I recommend this book to people who read Give a Boy a Gun and liked it. Just keep in mind that this book is dark. I really hope this book doesn’t get challenged like Give a Boy a Gun did because as a teen, they don’t talk to us at all or tell us anything about stuff like this, and we need to talk about it. I really liked this book because it felt like someone was finally talking to me about school shootings. I enjoyed it, and I recommend this book to you.

~Erin


Wintergirls by Laurie Halse Anderson

October 8, 2015

Book Cover

I read the book Wintergirls by Laurie Halse Anderson. It is about a girl named Lia who is a senior in high school. Right at the beginning of the book, you find out that the girl who was her best friend for 9 years has just died. The book primarily deals with Lia coping with this and an eating disorder. She has been admitted to special hospitals twice for it.

I loved reading this book. The writing style was interesting and made it easy for me to identify with Lia. The author used lots of interesting metaphors and various forms of figurative speech. At certain points, it almost felt like spoken word poetry. I could really feel Lia spiraling. The character development was also very strong. In her stepmother this was especially prominent. Overall, the way it was written was enjoyable for me.

In my opinion, the end of the story wasn’t written extremely well. That isn’t me being bratty because I didn’t like the ending (because I did!). It was neat and wrapped up nicely, it just wasn’t well executed. I still really liked Wintergirls,even if the ending wasn’t so powerful.

This book made it onto the shortlist of books that have made me cry (that list includes Challenger Deep and Harry Potter). There were some extremely strong moments that left me sobbing. I strongly recommend this book, except that a younger crowd should not be reading it, unless they can be mature about it.

All in all a good, powerful book that I’m really pleased I read.

~Grace


Teen Poetry Contest Winners 2013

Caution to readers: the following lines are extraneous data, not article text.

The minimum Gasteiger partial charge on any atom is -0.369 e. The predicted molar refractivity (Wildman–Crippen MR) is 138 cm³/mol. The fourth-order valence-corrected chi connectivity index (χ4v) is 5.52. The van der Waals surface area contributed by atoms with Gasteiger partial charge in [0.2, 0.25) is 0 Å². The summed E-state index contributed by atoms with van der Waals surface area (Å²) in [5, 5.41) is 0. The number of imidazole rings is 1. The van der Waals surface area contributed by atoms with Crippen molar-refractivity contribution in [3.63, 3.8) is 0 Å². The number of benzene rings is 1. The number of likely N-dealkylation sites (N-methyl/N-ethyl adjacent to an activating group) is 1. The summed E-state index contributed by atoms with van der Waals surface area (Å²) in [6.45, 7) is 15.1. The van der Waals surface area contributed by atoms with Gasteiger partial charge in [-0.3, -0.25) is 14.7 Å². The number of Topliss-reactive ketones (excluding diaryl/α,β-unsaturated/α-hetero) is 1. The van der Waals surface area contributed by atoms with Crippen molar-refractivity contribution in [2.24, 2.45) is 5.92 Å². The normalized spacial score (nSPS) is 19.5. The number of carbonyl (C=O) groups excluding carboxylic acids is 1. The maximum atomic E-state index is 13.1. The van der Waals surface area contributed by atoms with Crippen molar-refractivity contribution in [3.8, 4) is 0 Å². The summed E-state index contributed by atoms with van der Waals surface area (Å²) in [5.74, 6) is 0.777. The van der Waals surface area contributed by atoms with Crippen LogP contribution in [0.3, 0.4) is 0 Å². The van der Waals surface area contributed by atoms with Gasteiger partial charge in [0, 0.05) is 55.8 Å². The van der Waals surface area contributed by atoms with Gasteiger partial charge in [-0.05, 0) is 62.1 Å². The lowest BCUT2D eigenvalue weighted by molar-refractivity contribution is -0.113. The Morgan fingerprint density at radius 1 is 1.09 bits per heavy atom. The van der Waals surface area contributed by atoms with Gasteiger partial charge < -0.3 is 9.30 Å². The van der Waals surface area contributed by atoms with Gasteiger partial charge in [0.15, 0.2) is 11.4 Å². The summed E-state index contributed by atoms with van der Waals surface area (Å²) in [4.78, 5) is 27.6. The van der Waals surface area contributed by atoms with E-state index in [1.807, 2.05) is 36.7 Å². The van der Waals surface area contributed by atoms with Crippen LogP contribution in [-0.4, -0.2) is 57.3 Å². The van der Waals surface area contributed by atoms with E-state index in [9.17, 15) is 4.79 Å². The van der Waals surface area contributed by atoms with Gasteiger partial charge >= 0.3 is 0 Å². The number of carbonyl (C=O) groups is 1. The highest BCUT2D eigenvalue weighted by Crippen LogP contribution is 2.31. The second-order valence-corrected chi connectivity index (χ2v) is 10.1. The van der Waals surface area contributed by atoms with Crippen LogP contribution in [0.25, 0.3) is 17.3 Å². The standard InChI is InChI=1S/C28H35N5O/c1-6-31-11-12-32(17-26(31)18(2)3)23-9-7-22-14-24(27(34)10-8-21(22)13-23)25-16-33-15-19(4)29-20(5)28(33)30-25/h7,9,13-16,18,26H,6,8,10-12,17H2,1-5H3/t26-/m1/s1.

May 22, 2013

Wake County Libraries has announced the winners of the 2013 Teen Poetry Contest.  All of the winners and their poems can be found on this page.


Eva Perry Writer’s Workshop with David Gill

October 19, 2012

Author David Gill be visiting the Eva Perry Library on Thursday, October 25, 2012, to do a writing workshop for teens in grades 6-12 at 7 p.m.  David Gill is the author of Soul EnchiladaBlack Hole Sun, and his most recent title, Invisible Sun.  If you are interested in participating in National Novel Writing Month (Nanowrimo) or just like to write and want some great practical tips on bringing your ideas to life, David Gill is a great resource.  He has done writing workshops for the library system before, and there are always well thought out.  Teen writers leave with very practical tips on how to move ideas from your mind onto paper.


How to Create a Character Out of Thin Air

August 14, 2012

Hello everybody. I’m back in school now, and through a series of unfortunate events (including, but not limited to being subjected to death by AP courses, slaying a dragon, a hospitalized rainbow-making buddy, and a vanishing ferret) I have found myself with very little free time. However, I recently had a brainstorming session with a friend about character design and thought that I would share what I’ve learned. Take everything I say with a grain of salt, though; I’m new at this.

Getting Started

The first order of business when writing a story is usually character design. If you have a vague idea of a plot and setting, the best place to sharpen them in your eyes would be by creating your protagonist. Recently, I have come to realize this is a very Rumpelstiltskin-esque experience; you have your imagination, your ideas, and your language of choice, and you must weave them into somebody who will carry on his/her shoulders the plot of your story. You, as the writer, are faced with a similarly daunting task. In between you and your completed character are several common obstacles. Read the rest of this entry »


5 Funny Words and My Thoughts On Them

May 4, 2012

Well, after a rather long absence, I’m back and ready to write. I was playing Scrabble the other day when I realized that there was a rather unusual word on the board, just played by my brother. I check the dictionary, and he gets 20-something points off of “bumf”. What exactly is a bumf? I check online, and there it is: “dull and useless documents”. After a bit of poking around the net, I felt a burning need to share these words with the world so that never again will a conversation be boring!

26 letters never looked more intimidating.

Read the rest of this entry »